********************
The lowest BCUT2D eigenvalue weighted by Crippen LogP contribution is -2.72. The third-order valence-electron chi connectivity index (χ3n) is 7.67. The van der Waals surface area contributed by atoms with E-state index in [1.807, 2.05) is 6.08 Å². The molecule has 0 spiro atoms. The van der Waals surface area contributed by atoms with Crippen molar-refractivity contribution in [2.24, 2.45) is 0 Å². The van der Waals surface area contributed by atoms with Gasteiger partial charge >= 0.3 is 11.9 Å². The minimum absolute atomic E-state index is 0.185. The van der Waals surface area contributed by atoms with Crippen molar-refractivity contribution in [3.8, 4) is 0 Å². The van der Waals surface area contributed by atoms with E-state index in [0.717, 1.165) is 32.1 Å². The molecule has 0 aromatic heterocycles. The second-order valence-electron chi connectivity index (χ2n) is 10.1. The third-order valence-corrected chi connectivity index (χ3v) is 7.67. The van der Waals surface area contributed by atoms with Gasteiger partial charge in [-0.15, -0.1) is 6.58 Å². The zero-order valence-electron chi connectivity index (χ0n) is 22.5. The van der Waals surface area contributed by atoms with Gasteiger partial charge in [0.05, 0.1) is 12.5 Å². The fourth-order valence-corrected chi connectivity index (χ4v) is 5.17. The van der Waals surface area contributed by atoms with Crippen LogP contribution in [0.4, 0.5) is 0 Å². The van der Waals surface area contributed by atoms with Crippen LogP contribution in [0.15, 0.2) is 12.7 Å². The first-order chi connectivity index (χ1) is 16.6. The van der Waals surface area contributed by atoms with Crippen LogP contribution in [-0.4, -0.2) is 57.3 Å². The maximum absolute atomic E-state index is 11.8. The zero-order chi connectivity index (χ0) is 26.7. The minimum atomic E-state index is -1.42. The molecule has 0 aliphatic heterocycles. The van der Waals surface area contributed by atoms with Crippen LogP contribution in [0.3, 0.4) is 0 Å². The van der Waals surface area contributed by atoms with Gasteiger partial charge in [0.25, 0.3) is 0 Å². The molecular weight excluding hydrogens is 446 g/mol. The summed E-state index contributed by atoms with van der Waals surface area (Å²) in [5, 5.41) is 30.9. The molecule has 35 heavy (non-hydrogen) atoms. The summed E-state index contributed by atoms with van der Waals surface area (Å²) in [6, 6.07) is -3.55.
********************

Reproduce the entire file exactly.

The lowest BCUT2D eigenvalue weighted by Crippen LogP contribution is -2.72. The third-order valence-electron chi connectivity index (χ3n) is 7.67. The van der Waals surface area contributed by atoms with E-state index in [1.807, 2.05) is 6.08 Å². The molecule has 0 spiro atoms. The van der Waals surface area contributed by atoms with Crippen molar-refractivity contribution in [2.24, 2.45) is 0 Å². The van der Waals surface area contributed by atoms with Gasteiger partial charge >= 0.3 is 11.9 Å². The minimum absolute atomic E-state index is 0.185. The van der Waals surface area contributed by atoms with Crippen molar-refractivity contribution in [3.8, 4) is 0 Å². The van der Waals surface area contributed by atoms with E-state index in [0.717, 1.165) is 32.1 Å². The molecule has 0 aromatic heterocycles. The second-order valence-electron chi connectivity index (χ2n) is 10.1. The third-order valence-corrected chi connectivity index (χ3v) is 7.67. The van der Waals surface area contributed by atoms with Gasteiger partial charge in [-0.15, -0.1) is 6.58 Å². The zero-order valence-electron chi connectivity index (χ0n) is 22.5. The van der Waals surface area contributed by atoms with Gasteiger partial charge in [0.05, 0.1) is 12.5 Å². The fourth-order valence-corrected chi connectivity index (χ4v) is 5.17. The van der Waals surface area contributed by atoms with Crippen LogP contribution in [0.4, 0.5) is 0 Å². The van der Waals surface area contributed by atoms with Crippen LogP contribution in [0.15, 0.2) is 12.7 Å². The first-order chi connectivity index (χ1) is 16.6. The van der Waals surface area contributed by atoms with Crippen LogP contribution in [-0.4, -0.2) is 57.3 Å². The maximum absolute atomic E-state index is 11.8. The zero-order chi connectivity index (χ0) is 26.7. The minimum atomic E-state index is -1.42. The molecule has 0 aliphatic heterocycles. The van der Waals surface area contributed by atoms with Crippen LogP contribution in [0.3, 0.4) is 0 Å². The van der Waals surface area contributed by atoms with Gasteiger partial charge in [0.25, 0.3) is 0 Å². The molecular weight excluding hydrogens is 446 g/mol. The summed E-state index contributed by atoms with van der Waals surface area (Å²) in [5, 5.41) is 30.9. The molecule has 35 heavy (non-hydrogen) atoms. The summed E-state index contributed by atoms with van der Waals surface area (Å²) in [6, 6.07) is -3.55.